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What does the author mean by "base passions" in this sentence? Following sentence is from book "Brain Rules for Baby by John Medina"

Philosophy titans such as David Hume thought that base passions powered moral decisions.

Collins dictionary directed me to a page with a number of definitions of base, noun, which might be relevant here:

2A conceptual structure or entity on which something draws or depends
2.1A foundation or starting point for further work
4A main or important element or ingredient to which other things are added

Way down at the bottom, after entries for the verb, for phrases, for rhymes, for the etymology, and after an advertisement, I eventually discovered definitions for base, adjective:

1 Without moral principles; ignoble
2 archaic Denoting or befitting a person of low social class

I cannot tell which of these meanings is intended.

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    base (adj): oxfordlearnersdictionaries.com/definition/english/base_3 -useful? – Maulik V Dec 23 '15 at 11:59
  • base passions = the most rudimentary desires/animal motives – Tᴚoɯɐuo Dec 23 '15 at 12:04
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    When you asked this question on ELU, you were asked to do two things: (1) Consider if this question would be better on ELL (which you did), and (2) include the research you have done (which you still have not done). Please read through the Details, please, post, along with the answers below it. There, we explain why at the very least this question should include a couple definitions from an online dictionary. Then, the question could be reopened. – J.R. Dec 23 '15 at 12:04
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    I think these two words, base and passions, could prove to be quite elusive for a person not from a western culture. – Tᴚoɯɐuo Dec 23 '15 at 12:06
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    @MaulikV It unquestionably is an adjective there: 'base passions' is very nearly a fixed phrase in English, one of the few places where adjectival base survives in everyday spoken English. – StoneyB Dec 23 '15 at 12:41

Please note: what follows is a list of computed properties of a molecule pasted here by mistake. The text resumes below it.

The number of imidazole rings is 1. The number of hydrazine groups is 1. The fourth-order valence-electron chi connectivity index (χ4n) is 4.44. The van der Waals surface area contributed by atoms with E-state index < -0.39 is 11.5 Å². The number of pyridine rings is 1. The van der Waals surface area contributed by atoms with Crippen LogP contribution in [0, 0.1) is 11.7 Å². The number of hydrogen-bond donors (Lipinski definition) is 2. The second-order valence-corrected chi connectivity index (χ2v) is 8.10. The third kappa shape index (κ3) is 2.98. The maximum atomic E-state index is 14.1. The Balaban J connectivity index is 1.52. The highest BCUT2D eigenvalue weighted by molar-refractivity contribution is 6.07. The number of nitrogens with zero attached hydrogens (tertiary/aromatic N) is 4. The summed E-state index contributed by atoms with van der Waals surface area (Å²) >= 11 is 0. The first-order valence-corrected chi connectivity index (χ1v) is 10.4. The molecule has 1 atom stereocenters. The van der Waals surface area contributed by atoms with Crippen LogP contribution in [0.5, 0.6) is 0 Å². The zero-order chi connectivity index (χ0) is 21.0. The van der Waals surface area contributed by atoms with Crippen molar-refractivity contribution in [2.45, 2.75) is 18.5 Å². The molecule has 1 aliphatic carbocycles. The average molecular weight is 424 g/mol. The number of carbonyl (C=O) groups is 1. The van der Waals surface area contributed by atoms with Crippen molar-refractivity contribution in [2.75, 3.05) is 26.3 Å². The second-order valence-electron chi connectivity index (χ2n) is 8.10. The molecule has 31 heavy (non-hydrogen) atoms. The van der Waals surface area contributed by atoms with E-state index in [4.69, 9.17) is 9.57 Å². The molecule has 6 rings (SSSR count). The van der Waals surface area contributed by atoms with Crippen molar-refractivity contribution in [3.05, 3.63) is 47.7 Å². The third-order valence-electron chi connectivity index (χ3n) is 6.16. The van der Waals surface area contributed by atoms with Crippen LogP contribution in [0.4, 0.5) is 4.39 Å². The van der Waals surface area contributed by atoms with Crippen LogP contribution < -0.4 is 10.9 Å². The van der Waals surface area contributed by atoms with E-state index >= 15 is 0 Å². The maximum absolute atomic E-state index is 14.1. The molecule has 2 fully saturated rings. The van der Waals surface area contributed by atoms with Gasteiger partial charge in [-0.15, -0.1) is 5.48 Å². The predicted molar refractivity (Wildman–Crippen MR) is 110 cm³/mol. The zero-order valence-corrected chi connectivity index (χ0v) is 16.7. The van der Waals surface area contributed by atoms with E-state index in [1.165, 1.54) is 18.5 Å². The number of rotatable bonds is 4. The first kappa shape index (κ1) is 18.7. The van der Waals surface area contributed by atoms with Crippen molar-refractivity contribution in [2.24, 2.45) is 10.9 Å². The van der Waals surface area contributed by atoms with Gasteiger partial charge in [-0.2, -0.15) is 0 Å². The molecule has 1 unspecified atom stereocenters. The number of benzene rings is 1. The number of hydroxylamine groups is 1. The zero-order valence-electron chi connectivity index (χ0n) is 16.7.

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"base passions" is one of those idioms that you won't really get the meaning of by combining the dictionary definitions of the individual terms. Base passions are the wants of the body: hunger, lust, fear, etc. as opposed to the wants of the mind or the soul: beauty, justice, love.

  • Thanks you very much for the answer :) I was not able to find its meaning anywhere. – Ankit Dec 23 '15 at 13:18
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    I disagree. You won't get it from the ordinary usage of "base", perhaps, but it's still a "dictionary definition". – Tim Pederick Dec 23 '15 at 13:38
  • You can cobble together something of an idea from the individual definitions, if you can figure out which combinations apply, but the phrase "base passions" has a long history in western thought going back to Greek and Christian ideas, with a fair bit of social snobbery thrown in. Which passions are base and why? You won't get what Hume is talking about in full without some knowledge of that history. – Mark Baker Dec 23 '15 at 14:53
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Base here is the adjective, with the meaning "low, ignoble".

Passions is used in the sense of "desires, emotions"; the word is etymologically related to passive and originally expressed the notion that our desires are somehow separate from our "true selves": they're not under our control, they're forces outside us which compel us to do what we do. (Emotion has a similar sense: an emotion is etymologically something which moves us.) In most classical philosophies passion is opposed to reason: the passions are the urges of our "lower", ignoble, animal selves, while reason is the "higher", truly human instrument for dealing with the world.

So the author is claiming that Hume said people do not base their moral decisions on rational considerations but on the irrational promptings of their desires—hunger, greed, sex, fear, and the like.

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